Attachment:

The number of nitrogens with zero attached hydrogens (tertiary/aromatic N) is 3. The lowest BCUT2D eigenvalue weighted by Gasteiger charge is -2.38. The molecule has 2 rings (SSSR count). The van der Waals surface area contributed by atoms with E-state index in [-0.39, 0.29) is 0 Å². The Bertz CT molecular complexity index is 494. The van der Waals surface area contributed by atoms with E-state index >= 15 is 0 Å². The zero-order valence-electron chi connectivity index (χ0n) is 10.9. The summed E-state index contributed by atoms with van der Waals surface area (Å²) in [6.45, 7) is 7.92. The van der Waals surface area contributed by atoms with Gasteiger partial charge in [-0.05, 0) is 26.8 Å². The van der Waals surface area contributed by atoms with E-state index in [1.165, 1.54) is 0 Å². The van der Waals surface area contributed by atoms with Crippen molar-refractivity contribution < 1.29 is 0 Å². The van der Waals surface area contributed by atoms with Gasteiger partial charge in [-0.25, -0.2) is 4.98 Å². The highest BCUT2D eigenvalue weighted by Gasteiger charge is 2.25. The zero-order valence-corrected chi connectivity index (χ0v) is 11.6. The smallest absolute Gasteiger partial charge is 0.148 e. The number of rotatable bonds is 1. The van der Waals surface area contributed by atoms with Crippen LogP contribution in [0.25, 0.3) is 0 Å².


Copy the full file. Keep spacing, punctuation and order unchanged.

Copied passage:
The number of nitrogens with zero attached hydrogens (tertiary/aromatic N) is 3. The lowest BCUT2D eigenvalue weighted by Gasteiger charge is -2.38. The molecule has 2 rings (SSSR count). The van der Waals surface area contributed by atoms with E-state index in [-0.39, 0.29) is 0 Å². The Bertz CT molecular complexity index is 494. The van der Waals surface area contributed by atoms with E-state index >= 15 is 0 Å². The zero-order valence-electron chi connectivity index (χ0n) is 10.9. The summed E-state index contributed by atoms with van der Waals surface area (Å²) in [6.45, 7) is 7.92. The van der Waals surface area contributed by atoms with Gasteiger partial charge in [-0.05, 0) is 26.8 Å². The van der Waals surface area contributed by atoms with E-state index in [1.165, 1.54) is 0 Å². The van der Waals surface area contributed by atoms with Crippen molar-refractivity contribution < 1.29 is 0 Å². The van der Waals surface area contributed by atoms with Gasteiger partial charge in [-0.25, -0.2) is 4.98 Å². The highest BCUT2D eigenvalue weighted by Gasteiger charge is 2.25. The zero-order valence-corrected chi connectivity index (χ0v) is 11.6. The smallest absolute Gasteiger partial charge is 0.148 e. The number of rotatable bonds is 1. The van der Waals surface area contributed by atoms with Crippen LogP contribution in [0.25, 0.3) is 0 Å².